The sufferings of Israel, while revealing God’s discipline and righteousness, are also demonstrations of His love. Joined to every righteous judgment upon Israel are many manifestations of divine grace in preserving a godly remnant, in giving them that which is far greater than they deserved and fulfilling His divine purpose in and through them in spite of their own failure and Satan’s efforts to hinder the purpose of God. There is a majestic drama in the whole sequence of events that relate to Israel’s history, and they epitomize to some extent the conflict between good and evil which is basic Christian philosophy of history. The sufferings of Israel, therefore, should be seen in the context of satanic persecution, of divine discipline for sin, and of divine faithfulness to His chosen people.
Words of Grace for Strength
That God chose Israel for His special purposes cannot be doubted if one reads the Bible. That Satan has attempted to thwart God’s purposes can equally be seen in the Bible and to a student of history, can be seen played out on the stage of world events over century upon century. As Dr. Walvoord notes, Israel has suffered satanic persecution and divine discipline. It is most likely Israel in the moment of suffering did not find one type of suffering more enjoyable than the other. But overarching that suffering is divine faithfulness which has seen and will continue to see Israel through any amount of suffering, at least it will see a faithful remnant though.
Israel is not the Church, nor is the Church Israel. Separate and distinct, each has a different relationship with the Lord, and the Lord will fulfill His purposes for each independently. Yet both have faced and will continue to face suffering, either as a result of satanic persecution trying to thwart the purposes of God or as a result of divine discipline due to disobedience. We the Church can take comfort that the faithfulness of God is an immutable attribute of the Lord, we can take the same assurances from the promises He made to the Church as Israel can from the promises made to them.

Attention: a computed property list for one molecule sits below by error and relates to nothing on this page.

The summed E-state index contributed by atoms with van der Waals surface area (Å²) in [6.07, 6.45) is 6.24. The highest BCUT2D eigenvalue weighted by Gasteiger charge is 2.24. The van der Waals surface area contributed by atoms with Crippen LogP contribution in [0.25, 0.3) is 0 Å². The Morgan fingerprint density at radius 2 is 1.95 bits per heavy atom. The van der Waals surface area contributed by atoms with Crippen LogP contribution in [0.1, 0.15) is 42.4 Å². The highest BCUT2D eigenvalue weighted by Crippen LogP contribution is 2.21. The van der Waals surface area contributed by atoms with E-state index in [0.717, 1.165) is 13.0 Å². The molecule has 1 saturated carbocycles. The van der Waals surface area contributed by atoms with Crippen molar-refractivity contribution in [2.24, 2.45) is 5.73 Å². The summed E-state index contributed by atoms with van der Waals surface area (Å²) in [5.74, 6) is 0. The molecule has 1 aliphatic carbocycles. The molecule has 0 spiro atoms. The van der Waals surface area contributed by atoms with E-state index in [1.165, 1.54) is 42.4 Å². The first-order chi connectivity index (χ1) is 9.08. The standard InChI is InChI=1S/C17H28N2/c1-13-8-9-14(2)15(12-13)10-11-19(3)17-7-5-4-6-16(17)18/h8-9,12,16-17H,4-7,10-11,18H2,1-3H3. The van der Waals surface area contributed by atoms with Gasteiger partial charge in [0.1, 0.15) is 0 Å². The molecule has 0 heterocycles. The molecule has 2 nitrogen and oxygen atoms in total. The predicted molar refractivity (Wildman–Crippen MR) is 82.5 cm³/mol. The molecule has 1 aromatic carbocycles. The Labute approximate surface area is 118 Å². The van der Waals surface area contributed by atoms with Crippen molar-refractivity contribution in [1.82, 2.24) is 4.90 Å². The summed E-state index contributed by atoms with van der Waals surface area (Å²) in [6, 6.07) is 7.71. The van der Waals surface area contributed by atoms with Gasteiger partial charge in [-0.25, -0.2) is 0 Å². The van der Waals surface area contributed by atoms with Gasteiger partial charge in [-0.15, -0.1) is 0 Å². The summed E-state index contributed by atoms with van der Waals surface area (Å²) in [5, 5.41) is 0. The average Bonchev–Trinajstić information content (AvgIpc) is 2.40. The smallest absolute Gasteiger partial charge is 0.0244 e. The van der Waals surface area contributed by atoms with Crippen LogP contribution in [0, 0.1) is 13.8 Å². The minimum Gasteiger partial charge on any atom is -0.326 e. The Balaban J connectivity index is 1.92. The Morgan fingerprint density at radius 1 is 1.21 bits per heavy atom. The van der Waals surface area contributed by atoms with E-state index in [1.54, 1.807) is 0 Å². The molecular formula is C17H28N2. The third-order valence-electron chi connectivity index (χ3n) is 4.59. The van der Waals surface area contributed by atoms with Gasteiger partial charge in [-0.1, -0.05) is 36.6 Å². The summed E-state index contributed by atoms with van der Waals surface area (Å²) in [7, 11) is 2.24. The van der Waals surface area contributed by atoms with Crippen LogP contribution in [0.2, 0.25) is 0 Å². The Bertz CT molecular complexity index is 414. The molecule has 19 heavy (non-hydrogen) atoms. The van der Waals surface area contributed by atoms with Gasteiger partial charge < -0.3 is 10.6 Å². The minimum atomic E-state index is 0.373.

And there lies our strength, reliance on the faithfulness of God. Although the times are hard and growing harder, we must know the Church has endured persecution more than it has enjoyed peace. The Church today should expect no different from the Church has always faced, a lesson often lost in today’s world, to the American church in particular. We are no better than any other sinner who has come to a saving faith in Christ, we should expect no better from a world driven by satanic persecution, we should expect no less from a loving God who will discipline us to obedience and to build character.
Yet through it all we have the divine faithfulness of God, which will prevail in our lives if we let it, and will enable us to prevail over the most troubled of times we may yet face.